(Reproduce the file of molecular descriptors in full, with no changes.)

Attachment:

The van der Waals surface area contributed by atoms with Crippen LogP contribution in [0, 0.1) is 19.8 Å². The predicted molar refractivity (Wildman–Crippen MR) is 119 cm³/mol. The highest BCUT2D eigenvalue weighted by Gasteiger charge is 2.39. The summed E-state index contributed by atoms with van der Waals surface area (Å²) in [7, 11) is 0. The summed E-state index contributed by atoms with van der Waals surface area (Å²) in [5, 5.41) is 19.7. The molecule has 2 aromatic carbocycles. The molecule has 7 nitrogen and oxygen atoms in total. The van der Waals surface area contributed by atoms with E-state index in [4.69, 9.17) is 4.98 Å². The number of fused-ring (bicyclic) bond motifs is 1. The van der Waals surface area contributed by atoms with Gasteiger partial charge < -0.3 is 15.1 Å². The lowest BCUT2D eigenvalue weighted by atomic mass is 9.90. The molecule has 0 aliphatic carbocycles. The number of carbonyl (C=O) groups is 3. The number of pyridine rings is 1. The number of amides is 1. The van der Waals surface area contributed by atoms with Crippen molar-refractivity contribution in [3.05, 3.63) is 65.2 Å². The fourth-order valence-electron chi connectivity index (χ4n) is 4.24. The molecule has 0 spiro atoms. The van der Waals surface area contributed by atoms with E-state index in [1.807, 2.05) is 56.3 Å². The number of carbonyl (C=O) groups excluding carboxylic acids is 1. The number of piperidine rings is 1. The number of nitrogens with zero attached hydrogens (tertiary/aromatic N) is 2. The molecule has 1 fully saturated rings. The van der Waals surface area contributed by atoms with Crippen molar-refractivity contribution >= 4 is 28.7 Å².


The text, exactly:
The van der Waals surface area contributed by atoms with Crippen LogP contribution in [0, 0.1) is 19.8 Å². The predicted molar refractivity (Wildman–Crippen MR) is 119 cm³/mol. The highest BCUT2D eigenvalue weighted by Gasteiger charge is 2.39. The summed E-state index contributed by atoms with van der Waals surface area (Å²) in [7, 11) is 0. The summed E-state index contributed by atoms with van der Waals surface area (Å²) in [5, 5.41) is 19.7. The molecule has 2 aromatic carbocycles. The molecule has 7 nitrogen and oxygen atoms in total. The van der Waals surface area contributed by atoms with E-state index in [4.69, 9.17) is 4.98 Å². The number of fused-ring (bicyclic) bond motifs is 1. The van der Waals surface area contributed by atoms with Gasteiger partial charge < -0.3 is 15.1 Å². The lowest BCUT2D eigenvalue weighted by atomic mass is 9.90. The molecule has 0 aliphatic carbocycles. The number of carbonyl (C=O) groups is 3. The number of pyridine rings is 1. The number of amides is 1. The van der Waals surface area contributed by atoms with Crippen molar-refractivity contribution in [3.05, 3.63) is 65.2 Å². The fourth-order valence-electron chi connectivity index (χ4n) is 4.24. The molecule has 0 spiro atoms. The van der Waals surface area contributed by atoms with E-state index in [1.807, 2.05) is 56.3 Å². The number of carbonyl (C=O) groups excluding carboxylic acids is 1. The number of piperidine rings is 1. The number of nitrogens with zero attached hydrogens (tertiary/aromatic N) is 2. The molecule has 1 fully saturated rings. The van der Waals surface area contributed by atoms with Crippen molar-refractivity contribution >= 4 is 28.7 Å².